I drew this pepper in Adobe Illustrator using the Gradient Mesh tool. I made a YouTube video of the Gradient Mesh process and it is one of my most viewed videos. When I look at the views (more 10,000 at this writing) I feel like a superstar.
It is a bunch of long, thin shapes filled with green and brown linear gradients—not gradient meshes, but the good old Gradient Tool. Drawing all those shapes and filling them with linear gradients is not a quick process, but I think it makes a good “wooden” texture.
I drew the entire stem shape and filled it with a linear gradient from dark green to light green.
I drew many long, thin shapes filled with linear gradients.
This shows all the little linear gradients that make up the stem.
Below are my YouTube videos showing the gradient mesh part of the pepper. I don’t show my work on the stem in the videos. I just mention it at the end.
Let me know if you have any Gradient Mesh questions. (You could be one of the first to comment on one of my posts.)
I was not angry when three little girls woke me up way too early and invited me to breakfast with them. (Mother and teenagers are gone for the day.)
I helped the little girls blow out eggs, so that later we might paint them for Easter decorations. Poking holes and blowing out the contents of an egg takes much more time than cracking the shell on the side of the pan. But I endured. After all, I am the best dad.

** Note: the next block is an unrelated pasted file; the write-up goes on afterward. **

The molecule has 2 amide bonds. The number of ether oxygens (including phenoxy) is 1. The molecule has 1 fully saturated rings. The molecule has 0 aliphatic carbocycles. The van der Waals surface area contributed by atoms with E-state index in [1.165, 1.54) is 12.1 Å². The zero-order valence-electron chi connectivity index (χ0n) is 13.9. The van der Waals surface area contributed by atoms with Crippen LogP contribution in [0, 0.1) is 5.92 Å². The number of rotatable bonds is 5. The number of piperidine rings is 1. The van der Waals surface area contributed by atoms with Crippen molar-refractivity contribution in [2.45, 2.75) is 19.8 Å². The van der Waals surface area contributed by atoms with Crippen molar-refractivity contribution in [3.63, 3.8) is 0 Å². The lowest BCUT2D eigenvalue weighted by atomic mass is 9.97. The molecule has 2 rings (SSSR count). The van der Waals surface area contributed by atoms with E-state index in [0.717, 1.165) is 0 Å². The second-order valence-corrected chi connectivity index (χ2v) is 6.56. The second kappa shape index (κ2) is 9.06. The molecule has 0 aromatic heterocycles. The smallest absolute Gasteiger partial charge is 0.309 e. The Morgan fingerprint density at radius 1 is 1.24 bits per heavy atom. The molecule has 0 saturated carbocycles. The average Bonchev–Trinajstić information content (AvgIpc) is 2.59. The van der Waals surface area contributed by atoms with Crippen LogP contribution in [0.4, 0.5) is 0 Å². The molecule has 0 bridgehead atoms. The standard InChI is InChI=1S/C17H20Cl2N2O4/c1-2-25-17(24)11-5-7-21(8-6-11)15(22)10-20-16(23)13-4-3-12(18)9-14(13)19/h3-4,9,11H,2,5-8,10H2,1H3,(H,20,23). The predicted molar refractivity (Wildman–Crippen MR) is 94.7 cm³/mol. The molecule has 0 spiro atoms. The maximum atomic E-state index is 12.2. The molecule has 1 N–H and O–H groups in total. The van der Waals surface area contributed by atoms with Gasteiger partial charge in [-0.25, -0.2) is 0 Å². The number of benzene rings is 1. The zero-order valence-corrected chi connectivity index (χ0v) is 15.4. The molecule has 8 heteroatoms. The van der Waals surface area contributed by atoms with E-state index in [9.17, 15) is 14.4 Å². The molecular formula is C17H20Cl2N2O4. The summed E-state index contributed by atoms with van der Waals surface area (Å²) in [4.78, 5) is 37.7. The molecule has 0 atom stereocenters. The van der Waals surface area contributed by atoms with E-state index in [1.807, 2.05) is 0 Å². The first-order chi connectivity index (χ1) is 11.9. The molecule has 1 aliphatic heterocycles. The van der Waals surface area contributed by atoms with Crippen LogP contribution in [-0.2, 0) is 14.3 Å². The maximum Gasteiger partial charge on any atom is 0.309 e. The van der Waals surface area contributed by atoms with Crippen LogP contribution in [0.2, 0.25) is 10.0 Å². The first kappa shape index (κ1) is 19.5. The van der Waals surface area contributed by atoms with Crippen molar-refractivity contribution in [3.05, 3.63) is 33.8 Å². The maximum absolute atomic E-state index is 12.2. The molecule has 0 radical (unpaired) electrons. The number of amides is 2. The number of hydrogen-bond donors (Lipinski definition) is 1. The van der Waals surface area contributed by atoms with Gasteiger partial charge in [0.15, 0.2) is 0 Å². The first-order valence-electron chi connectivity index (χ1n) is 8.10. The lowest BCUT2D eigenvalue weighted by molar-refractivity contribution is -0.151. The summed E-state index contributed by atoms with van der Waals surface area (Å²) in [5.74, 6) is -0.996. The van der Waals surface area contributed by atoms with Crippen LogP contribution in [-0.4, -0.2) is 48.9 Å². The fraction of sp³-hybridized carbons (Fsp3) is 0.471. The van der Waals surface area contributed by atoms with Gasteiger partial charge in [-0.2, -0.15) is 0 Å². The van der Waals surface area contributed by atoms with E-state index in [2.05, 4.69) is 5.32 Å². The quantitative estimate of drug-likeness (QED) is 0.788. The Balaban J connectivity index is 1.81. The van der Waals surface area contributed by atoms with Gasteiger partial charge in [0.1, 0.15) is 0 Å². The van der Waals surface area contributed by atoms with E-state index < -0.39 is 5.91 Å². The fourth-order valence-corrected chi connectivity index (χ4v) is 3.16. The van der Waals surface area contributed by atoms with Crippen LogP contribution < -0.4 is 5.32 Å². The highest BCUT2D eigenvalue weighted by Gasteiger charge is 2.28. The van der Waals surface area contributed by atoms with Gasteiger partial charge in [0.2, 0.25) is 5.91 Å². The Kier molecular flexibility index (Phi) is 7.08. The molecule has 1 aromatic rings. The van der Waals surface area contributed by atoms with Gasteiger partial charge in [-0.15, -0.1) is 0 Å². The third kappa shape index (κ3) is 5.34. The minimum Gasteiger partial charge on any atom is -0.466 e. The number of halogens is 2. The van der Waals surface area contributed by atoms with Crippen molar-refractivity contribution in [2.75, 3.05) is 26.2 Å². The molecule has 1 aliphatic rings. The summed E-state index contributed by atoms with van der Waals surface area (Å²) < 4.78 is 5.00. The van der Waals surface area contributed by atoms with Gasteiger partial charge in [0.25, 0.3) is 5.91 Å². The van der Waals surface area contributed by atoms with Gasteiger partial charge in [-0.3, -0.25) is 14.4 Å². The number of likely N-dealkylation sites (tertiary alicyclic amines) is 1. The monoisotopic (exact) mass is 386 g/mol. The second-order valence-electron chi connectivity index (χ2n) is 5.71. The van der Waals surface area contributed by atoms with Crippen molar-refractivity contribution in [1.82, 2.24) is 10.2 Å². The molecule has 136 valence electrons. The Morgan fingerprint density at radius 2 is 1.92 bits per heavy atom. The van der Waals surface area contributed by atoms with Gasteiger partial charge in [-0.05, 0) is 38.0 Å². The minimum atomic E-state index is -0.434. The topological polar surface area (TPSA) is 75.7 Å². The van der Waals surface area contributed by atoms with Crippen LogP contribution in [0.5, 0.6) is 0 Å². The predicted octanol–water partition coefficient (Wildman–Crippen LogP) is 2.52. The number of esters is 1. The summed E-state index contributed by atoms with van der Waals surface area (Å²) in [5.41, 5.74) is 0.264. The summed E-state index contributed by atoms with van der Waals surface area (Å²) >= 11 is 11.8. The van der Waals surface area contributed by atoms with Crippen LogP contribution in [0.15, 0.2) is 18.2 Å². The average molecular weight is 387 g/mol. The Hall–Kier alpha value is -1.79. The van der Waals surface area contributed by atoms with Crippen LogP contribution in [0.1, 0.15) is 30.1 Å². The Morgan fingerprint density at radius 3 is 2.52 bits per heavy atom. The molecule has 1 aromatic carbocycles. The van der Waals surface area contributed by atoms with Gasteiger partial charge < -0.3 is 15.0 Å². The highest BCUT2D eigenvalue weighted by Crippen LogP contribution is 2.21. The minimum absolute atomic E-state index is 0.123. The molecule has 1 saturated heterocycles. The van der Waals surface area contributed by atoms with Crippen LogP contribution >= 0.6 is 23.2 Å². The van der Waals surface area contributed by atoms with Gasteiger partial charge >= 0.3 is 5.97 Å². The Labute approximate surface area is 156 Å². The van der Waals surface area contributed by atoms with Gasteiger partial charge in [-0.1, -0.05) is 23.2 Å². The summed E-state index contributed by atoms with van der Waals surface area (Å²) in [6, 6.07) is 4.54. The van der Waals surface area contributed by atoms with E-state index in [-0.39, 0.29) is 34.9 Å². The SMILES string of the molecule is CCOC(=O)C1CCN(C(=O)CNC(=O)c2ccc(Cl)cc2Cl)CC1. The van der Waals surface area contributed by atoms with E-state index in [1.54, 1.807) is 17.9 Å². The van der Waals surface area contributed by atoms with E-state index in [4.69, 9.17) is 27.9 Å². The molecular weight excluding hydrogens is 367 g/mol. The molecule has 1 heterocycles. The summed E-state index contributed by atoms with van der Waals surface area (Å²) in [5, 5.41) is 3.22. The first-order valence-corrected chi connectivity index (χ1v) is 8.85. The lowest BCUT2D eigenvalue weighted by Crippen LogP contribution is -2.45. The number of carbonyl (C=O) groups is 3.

I let the girls pour syrup on their scrambled eggs.
I let the girls bring another girl child into my house for the day, because “it has been so long since we have had a play date.”
I made cheese quesadillas. (Even though an evil doctor has prohibited me from eating cheese, I will make you cheese filled delicacies and watch you eat them.)
After lunch, I taught a session on drawing the human face in profile.
A spectrum or illustration stretching from youngest to oldest student (except for the instructor’s example on the left). Claire wants me to tell you that the drawing on the right is by 10-year-old Ruthie.
Later, I let my Bethany realize her dream of teaching me how to make marbled paper using shaving cream and food coloring. Because there were four students in her class, I was obliged to donate my last can of shaving cream. I don’t mind growing a beard. Many good dads have beards.
Four girls wasting one man’s shaving cream